Initially, zoo-based research was dominated by considerations of husbandry, but more recently new ideas, particularly the use advanced imaging techniques combined with assisted reproduction technologies (ART) have been incorporated. Progressive global habitat destruction and fragmentation is causing dramatic population declines and even the extinction of many threatened species. The complex management of captive populations involves the maximization of genetic variation. Thus requires the exchange of individuals between breeding institutions. In general, animal movements include a (i) high risk of disease transmission, (ii) stress-induced infertility or partner incompatibility as well as (iii) high financial and logistic efforts. The use of ART eliminates the problems of distance and time.
However, there are several operative problems before ART can be successfully applied in non-domestic species. Due to unknown reproductive status and often incomplete knowledge of the reproductive anatomy imaging modalities play a crucial role in the process of development new ART technologies as well as in the selection process of the best potential breeding partners.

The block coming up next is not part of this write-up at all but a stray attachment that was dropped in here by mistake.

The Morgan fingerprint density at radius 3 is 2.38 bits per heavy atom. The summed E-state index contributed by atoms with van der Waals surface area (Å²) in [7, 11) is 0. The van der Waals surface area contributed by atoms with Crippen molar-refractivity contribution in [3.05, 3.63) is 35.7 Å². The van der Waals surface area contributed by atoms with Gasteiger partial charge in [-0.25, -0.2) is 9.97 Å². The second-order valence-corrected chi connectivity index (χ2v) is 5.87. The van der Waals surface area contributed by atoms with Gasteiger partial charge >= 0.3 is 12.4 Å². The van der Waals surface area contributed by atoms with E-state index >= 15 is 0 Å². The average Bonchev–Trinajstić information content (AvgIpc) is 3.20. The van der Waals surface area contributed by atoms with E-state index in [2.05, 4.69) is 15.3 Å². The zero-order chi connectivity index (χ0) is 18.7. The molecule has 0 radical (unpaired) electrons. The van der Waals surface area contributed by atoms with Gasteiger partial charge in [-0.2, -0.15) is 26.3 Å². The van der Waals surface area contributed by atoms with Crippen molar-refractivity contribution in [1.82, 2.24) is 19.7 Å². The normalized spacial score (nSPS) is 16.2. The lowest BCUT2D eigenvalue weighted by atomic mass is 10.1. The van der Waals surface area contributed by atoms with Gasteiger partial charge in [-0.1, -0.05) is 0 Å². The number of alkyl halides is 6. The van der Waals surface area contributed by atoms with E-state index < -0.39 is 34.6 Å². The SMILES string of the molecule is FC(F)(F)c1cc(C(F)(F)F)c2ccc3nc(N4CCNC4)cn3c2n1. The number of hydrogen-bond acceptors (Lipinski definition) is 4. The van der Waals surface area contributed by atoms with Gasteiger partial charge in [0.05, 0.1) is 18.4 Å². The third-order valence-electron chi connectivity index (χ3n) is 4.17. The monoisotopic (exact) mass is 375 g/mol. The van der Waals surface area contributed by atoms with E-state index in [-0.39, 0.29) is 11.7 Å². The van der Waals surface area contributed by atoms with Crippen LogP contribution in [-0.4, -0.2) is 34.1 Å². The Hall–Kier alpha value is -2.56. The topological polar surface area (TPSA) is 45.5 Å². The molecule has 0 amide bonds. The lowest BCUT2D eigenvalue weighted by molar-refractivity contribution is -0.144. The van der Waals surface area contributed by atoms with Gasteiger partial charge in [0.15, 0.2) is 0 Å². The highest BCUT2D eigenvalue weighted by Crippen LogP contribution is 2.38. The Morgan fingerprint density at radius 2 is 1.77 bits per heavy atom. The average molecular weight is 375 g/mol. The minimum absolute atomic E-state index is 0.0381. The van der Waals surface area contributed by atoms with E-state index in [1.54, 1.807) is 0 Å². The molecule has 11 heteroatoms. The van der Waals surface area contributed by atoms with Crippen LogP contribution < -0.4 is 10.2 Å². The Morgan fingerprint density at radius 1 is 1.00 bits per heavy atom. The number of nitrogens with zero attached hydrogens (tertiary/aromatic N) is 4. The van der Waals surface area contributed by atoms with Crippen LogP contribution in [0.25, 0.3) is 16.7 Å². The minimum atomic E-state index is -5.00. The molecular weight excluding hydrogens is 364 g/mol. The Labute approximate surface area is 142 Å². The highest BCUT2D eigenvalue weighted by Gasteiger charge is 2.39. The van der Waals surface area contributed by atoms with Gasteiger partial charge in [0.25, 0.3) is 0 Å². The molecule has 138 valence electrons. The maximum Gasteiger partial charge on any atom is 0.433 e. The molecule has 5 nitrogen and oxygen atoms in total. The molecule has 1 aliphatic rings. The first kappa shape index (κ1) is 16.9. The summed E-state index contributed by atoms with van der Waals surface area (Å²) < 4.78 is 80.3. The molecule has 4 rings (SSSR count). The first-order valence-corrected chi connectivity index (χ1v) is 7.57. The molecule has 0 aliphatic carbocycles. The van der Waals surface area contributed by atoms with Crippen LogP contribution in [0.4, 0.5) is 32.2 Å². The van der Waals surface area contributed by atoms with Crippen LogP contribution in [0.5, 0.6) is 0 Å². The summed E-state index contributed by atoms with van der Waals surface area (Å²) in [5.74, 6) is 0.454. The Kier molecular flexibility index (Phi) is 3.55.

Main imaging techniques applied are ultrasonography and computed tomography besides thermography and MRI. Our patient sizes range from several tons (elephants, rhinos) to few grams (shrew) requiring scan frequencies of 2.0 to 80 MHz. They can live in water (moray eel, dolphins) or underground (naked mole rats) and need environmental temperatures during the screening procedures ranging from 10° to 30° Celsius (tuatara, desert varanus). Customized equipment originally developed for human beings or livestock cant directly applied to exotic species. The priority for the development of novel ART instruments and technologies should focus mainly on non-invasive or minimal-invasive procedures. In this context it is important that ART procedures correspond with the general guidelines of animal welfare.
11 Jul 2016 - 11 Jul 2016